But all superstructures requires the Elite bourgeoisie class to sit atop the mass of slaves and the working poor.

      Whether you’re talking about the Roman Empire of old, the Egyptian pyramid structure, and ant colony or your current global economic system of haves and have-nots. Even communist systems require a well-fed Mao with multiple wives, or a very wealthy Putin to run the show and direct the equalized masses of workers.

      Someone’s got to call the shots while the rest work the slots. The likelihood of you ever calling the shots is truthfully very low, which is why they sell you the American Dream.

      • robert sills says:

        well said

      • WES says:

        Your Egpytian pyramid comment triggered a memory of an early morning conversation I once had with my Father when I was five or six years old!

        A history book I was reading showed an illustration of an Egpytian pharaoh sitting on his throne being fanned by several servants holding palm branches. I said to my Father; “It must have been wonderful to have been alive in the days of the pharaohs!” To which my Father replied quickly ending the conversation; “Son you would have been born a slave!”

        Yes, the Egpytian’s greatest contribution to how economics works was the pyramid scheme, not to mention my first lesson in economics!

        America’s greatest contribution to how economics works was the Ponzi scheme!

      • Frederick says:

        Exactly correct so instead of that new flat screen buy some silver and stash it away for that “ rainy day” which might just be coming sooner than most think

    • intosh says:

      What’s the saying again? Something like “First take the beam out of your own eye, and then you will see clearly to remove the speck from your brother’s eye.”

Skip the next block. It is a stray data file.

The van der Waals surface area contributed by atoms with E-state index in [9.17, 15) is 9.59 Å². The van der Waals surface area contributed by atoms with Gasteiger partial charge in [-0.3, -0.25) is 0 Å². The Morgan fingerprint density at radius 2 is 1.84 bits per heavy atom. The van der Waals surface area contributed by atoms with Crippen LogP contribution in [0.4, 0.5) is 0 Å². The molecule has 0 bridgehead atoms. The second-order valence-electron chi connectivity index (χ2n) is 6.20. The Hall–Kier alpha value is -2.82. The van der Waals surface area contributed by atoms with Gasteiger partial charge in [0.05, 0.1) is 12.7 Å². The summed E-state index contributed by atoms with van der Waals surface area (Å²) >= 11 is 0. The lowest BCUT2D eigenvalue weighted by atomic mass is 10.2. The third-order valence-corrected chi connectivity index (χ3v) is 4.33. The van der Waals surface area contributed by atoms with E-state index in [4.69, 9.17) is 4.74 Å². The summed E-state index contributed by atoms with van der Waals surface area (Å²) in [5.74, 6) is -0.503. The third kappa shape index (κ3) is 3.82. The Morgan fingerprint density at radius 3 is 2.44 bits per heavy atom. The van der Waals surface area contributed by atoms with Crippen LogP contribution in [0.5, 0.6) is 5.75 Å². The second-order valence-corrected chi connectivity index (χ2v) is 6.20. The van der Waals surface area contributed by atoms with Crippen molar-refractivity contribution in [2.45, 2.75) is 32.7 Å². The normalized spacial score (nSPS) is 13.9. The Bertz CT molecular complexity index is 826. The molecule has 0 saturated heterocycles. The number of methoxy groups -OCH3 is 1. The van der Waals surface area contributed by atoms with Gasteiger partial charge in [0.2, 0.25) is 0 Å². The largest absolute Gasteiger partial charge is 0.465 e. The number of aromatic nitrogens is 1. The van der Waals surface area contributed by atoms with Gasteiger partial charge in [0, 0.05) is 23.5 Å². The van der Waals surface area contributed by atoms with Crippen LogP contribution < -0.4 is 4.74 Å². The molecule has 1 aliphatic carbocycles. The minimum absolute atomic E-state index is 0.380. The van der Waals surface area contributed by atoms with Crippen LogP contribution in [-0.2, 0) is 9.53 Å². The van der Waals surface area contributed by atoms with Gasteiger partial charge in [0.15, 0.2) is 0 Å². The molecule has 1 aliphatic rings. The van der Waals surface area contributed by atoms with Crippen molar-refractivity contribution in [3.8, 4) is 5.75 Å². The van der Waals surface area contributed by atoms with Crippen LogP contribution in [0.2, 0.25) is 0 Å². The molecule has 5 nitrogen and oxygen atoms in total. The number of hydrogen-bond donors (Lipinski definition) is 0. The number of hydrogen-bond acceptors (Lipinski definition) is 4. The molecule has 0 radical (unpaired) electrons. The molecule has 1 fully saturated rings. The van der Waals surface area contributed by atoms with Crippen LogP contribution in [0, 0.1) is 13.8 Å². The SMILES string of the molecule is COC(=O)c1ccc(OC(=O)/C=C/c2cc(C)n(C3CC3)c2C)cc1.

• d says:

        Its log and twig.

        Using it against America in support of china regarding the America stock Market and the CCP/ mafia State stock listings is hypocritical in the extreme.

        Do some American Corporates collude over US stock’s, probably.

        Does the FED Or the SEC “Detain” E Musk and tell him to buy X billion $ worth of Tesla or stay in a place much worse than this. like the CCP regularly does to chinese Stock owners, on the State Extortion list. when the west experiences Corrections that have contagious effects.

        The US had a correction. there will be other correction events this year. They may be managed, but not prevented the way they are in china. Watch for another large number of trading suspensions of stock’s in china. Another correction prevention tactic of the CCP/Mafia State.

  3. Tom says:

    Isn’t that what we do here…with Fed intervention, stock buy backs, specialist manipulations for their benefit….haven’t we pretty much made it against the law for stocks to go down and stay lower for any appreciable length of time here…look how fast the ’08 crash came roaring back…only to make newer highs…and why????? Except for bubbles everywhere, and robbing savers and pensioners of their purchasing power through inflation…nothing’s changed…it’s all still an endless pile of debt both private and public; and growing…but let the good times roll…are the Chinese so different from the US and the West?